In *Tractatus de configurationibus qualitatum et motuum,* [ 1 ] the 14th-century philosopher and mathematician Nicole Oresme introduces the concept of curvature as a bill of passing from straightness ; for circles he has the curvature as being inversely proportional to the radius ; and he attempts to extend this idea to other curves as a endlessly varying magnitude. [ 2 ] The curvature of a differentiable bend was primitively defined through osculating circles. In this set, Augustin-Louis Cauchy showed that the center of curvature is the intersection detail of two infinitely cheeseparing normal lines to the bend. [ 3 ]

## plane curves [edit ]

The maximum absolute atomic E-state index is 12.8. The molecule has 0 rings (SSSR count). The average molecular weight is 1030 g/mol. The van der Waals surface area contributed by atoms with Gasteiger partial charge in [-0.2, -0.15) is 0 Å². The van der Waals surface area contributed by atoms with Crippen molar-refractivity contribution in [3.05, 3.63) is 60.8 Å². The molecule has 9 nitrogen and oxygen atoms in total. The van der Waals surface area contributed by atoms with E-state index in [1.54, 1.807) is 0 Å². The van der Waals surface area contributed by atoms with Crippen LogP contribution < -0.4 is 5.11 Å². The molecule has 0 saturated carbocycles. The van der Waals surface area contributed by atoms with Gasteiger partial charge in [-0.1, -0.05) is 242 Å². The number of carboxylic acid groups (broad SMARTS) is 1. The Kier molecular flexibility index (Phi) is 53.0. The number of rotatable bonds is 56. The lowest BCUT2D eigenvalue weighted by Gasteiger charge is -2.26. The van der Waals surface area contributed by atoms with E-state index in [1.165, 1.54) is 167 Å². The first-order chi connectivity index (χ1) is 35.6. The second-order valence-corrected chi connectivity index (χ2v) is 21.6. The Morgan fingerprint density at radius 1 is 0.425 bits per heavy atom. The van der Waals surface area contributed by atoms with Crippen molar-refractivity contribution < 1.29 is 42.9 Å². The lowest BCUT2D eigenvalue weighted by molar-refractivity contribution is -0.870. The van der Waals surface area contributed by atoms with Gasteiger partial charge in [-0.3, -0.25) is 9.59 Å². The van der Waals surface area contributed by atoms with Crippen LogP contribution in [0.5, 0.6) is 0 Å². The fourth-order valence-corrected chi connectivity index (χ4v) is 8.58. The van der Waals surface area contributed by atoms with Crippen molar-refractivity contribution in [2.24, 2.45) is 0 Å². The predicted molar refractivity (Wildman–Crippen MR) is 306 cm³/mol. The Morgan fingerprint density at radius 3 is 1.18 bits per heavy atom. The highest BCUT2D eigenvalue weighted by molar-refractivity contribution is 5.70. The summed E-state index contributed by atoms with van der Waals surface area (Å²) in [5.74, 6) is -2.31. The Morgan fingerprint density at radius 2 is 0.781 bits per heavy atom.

intuitively, the curvature describes for any separate of a bend how much the crook guidance changes over a small distance travelled ( e.g. fish in rad/m ), so it is a measure of the instantaneous rate of exchange of *direction* of a point that moves on the curve : the larger the curvature, the larger this rate of switch. In other words, the curvature measures how firm the whole tangent vector to the curl rotates [ 4 ] ( fast in terms of bend position ). In fact, it can be proved that this instantaneous rate of change is precisely the curvature. More precisely, suppose that the decimal point is moving on the curl at a changeless travel rapidly of one unit of measurement, that is, the place of the bespeak *P* ( *s* ) is a affair of the parameter sulfur, which may be thought as the prison term or as the bow duration from a given beginning. Let **T** ( *s* ) be a unit tangent vector of the curl at *P* ( *s* ), which is besides the derivative of *P* ( *s* ) with obedience to s. then, the derived function of **T** ( *s* ) with esteem to s is a vector that is convention to the curvature and whose length is the curvature. For being meaningful, the definition of the curvature and its different characterizations require that the curve is endlessly differentiable near P, for having a tangent that varies endlessly ; it requires besides that the arch is twice differentiable at P, for insuring the being of the involve limits, and of the derivative of **T** ( *s* ). The word picture of the curvature in terms of the derivative of the unit tangent vector is probably less intuitive than the definition in terms of the osculating traffic circle, but formulas for computing the curvature are easier to deduce. Therefore, and besides because of its use in kinematics, this characterization is much given as a definition of the curvature .